# Projecting viability of Totoaba macdonaldi, a population with unknown age-dependent variability

Title | Projecting viability of Totoaba macdonaldi, a population with unknown age-dependent variability |

Publication Type | Journal Article |

CisnerosMata MA, Botsford LW, Quinn JF | |

Type of Article | article |

Year of Publication | 1997 |

Volume | 7 |

Abstract | For the endangered fish totoaba (Totoaba macdonaldi), as for other endangered species, the relative amount of environmental variability in demographic rates at various life stages is uncertain. Because of the ontogenetic migratory pattern of this species, four life history stages, (a) prerecruits, (b) juveniles, (c) pre-adults, and (d) adults, experience different environmental conditions. We used a diffusion equation approximation of random Leslie matrices to explore the effects on extinction risk of environmental variability in each of these life stages and correlation between stages. Variability in pre-adults and adults had a greater effect on the probability of extinction than did variability in prerecruits and juveniles. In general, correlation between stages increases the rate of increase of the variance of the logarithm of abundance and, hence, the probability of extinction. For example, when all life stages vary coherently, the rate of increase of the variance is the square of a weighted sum of elasticities, while when all stages vary independently, the rate of increase is the same weighted sum of the squared elasticities. The maximum extinction rate occurs when all life history rates in a Leslie matrix vary coherently. Specifically, when the coefficient of variation is the same in each parameter, the rate of increase of the standard deviation of the logarithm of abundance equals the coefficient of variation of the environmental variability. We also evaluated the accuracy of the diffusion equation approximation by comparing predicted extinction rates with those from Monte Carlo simulations of totoaba with variability in each of the four stages. The diffusion equation approximation accurately predicted probabilities of extinction in all cases except one, random variability in recruitment, where it underestimated simulation results substantially. This is apparently due to the large random jumps in abundance in this case. The diffusion equation approximation accurately predicted quasi-extinction of the adult portion of the population. |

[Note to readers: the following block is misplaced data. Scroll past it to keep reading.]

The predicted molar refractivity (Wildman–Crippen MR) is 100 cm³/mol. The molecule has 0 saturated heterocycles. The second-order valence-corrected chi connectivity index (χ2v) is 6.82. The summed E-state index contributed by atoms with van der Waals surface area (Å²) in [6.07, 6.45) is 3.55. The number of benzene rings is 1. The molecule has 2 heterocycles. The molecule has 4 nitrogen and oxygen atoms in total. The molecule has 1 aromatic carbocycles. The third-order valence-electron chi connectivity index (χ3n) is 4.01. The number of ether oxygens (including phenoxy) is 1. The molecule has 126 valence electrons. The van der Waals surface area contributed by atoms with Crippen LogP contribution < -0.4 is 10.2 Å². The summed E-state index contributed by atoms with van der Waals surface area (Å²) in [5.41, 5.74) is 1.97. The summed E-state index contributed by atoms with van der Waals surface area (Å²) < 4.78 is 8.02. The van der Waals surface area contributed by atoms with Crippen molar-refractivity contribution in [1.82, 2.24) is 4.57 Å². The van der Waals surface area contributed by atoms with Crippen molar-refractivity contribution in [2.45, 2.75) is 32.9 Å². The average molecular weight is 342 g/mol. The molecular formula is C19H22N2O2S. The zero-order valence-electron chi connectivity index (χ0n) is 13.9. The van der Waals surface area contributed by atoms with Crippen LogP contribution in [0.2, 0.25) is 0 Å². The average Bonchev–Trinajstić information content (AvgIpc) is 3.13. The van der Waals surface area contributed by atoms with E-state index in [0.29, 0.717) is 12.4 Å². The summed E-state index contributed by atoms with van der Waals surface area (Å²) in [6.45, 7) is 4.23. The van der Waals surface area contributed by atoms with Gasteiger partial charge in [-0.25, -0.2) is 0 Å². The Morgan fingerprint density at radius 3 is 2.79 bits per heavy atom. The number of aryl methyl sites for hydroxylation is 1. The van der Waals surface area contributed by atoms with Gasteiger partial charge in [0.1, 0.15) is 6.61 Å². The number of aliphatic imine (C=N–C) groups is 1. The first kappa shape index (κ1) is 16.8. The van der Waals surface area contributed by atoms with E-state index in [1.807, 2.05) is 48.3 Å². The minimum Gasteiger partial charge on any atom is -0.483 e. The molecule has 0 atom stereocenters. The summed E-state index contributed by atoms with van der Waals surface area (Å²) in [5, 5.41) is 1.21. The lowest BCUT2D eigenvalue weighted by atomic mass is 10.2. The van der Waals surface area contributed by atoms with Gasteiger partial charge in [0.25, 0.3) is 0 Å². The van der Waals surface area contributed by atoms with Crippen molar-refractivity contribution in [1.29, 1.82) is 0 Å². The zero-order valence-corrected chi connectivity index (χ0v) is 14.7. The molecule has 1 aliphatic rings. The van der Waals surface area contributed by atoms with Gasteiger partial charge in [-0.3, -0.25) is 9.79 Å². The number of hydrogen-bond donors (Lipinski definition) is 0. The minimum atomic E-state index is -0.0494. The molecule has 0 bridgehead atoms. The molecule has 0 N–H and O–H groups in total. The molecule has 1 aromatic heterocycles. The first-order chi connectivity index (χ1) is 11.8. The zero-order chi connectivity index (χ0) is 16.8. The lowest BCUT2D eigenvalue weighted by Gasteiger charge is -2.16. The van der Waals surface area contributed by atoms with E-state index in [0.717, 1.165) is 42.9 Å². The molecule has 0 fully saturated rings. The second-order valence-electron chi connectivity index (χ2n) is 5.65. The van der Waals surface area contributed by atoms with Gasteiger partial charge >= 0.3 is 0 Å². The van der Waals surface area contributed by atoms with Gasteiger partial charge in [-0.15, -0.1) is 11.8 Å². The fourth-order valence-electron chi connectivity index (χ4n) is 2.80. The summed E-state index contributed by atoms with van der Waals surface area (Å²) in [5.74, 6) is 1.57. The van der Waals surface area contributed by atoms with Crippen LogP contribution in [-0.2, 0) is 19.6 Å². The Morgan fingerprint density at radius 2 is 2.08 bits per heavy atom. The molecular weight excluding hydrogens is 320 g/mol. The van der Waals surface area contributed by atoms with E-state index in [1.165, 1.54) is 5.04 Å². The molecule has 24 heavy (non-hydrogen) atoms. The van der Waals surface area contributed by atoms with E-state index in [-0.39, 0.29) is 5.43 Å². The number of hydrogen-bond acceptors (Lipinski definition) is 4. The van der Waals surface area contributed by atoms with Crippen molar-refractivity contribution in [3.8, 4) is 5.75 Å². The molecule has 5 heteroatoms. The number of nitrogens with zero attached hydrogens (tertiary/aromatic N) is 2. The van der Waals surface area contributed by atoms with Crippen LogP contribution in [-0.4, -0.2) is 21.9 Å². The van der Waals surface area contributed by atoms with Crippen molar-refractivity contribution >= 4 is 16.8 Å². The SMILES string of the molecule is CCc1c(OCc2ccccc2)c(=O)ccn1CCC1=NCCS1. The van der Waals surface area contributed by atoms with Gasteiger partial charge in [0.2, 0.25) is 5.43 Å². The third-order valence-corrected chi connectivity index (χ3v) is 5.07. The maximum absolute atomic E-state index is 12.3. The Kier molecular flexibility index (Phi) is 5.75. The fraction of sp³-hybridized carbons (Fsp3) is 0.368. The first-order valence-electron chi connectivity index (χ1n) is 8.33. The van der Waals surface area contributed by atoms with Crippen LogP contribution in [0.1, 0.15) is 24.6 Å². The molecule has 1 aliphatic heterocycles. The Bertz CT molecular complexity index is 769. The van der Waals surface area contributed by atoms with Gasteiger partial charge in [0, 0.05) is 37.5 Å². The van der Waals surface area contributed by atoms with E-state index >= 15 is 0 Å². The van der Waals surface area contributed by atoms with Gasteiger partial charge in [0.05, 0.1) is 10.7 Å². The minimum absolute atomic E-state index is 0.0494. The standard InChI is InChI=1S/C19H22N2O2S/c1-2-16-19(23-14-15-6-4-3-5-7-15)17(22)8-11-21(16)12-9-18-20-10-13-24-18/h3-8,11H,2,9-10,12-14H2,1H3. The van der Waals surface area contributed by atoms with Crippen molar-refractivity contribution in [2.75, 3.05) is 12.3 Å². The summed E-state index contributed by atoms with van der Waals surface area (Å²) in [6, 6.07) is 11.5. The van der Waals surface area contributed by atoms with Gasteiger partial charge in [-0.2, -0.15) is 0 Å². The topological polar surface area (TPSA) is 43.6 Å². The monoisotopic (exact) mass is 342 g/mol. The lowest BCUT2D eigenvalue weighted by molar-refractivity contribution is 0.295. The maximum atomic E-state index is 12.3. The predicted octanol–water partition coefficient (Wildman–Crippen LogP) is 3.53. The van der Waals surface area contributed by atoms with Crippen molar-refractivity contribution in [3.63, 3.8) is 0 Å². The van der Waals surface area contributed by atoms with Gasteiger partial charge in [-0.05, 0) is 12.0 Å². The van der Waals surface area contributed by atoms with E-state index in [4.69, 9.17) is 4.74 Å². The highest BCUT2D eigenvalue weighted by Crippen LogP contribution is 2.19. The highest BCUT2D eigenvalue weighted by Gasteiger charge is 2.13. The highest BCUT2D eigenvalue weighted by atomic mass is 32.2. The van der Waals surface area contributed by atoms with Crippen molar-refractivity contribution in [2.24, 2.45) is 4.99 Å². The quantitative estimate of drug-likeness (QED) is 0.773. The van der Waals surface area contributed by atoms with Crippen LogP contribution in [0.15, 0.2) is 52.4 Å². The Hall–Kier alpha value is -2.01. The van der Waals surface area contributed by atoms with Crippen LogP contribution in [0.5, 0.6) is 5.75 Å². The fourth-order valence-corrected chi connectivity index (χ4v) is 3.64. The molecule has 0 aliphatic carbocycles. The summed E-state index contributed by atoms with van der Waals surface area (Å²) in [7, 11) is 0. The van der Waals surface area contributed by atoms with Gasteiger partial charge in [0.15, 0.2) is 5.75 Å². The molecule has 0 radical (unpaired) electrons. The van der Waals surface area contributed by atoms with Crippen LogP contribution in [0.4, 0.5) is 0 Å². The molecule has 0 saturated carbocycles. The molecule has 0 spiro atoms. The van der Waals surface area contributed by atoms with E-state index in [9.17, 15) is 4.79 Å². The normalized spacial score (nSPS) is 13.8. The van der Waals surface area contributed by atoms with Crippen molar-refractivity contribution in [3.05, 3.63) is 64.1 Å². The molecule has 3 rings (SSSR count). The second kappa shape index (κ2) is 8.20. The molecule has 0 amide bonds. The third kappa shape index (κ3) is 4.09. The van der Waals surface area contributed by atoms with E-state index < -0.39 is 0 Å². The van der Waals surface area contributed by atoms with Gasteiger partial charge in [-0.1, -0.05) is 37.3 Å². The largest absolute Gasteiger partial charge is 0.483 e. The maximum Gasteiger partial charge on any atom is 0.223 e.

Journal | ECOLOGICAL APPLICATIONS |

Pages | 968--980 |

Journal Date | AUG |

Keywords | age structure |

Citation Key | CisnerosMata1997 |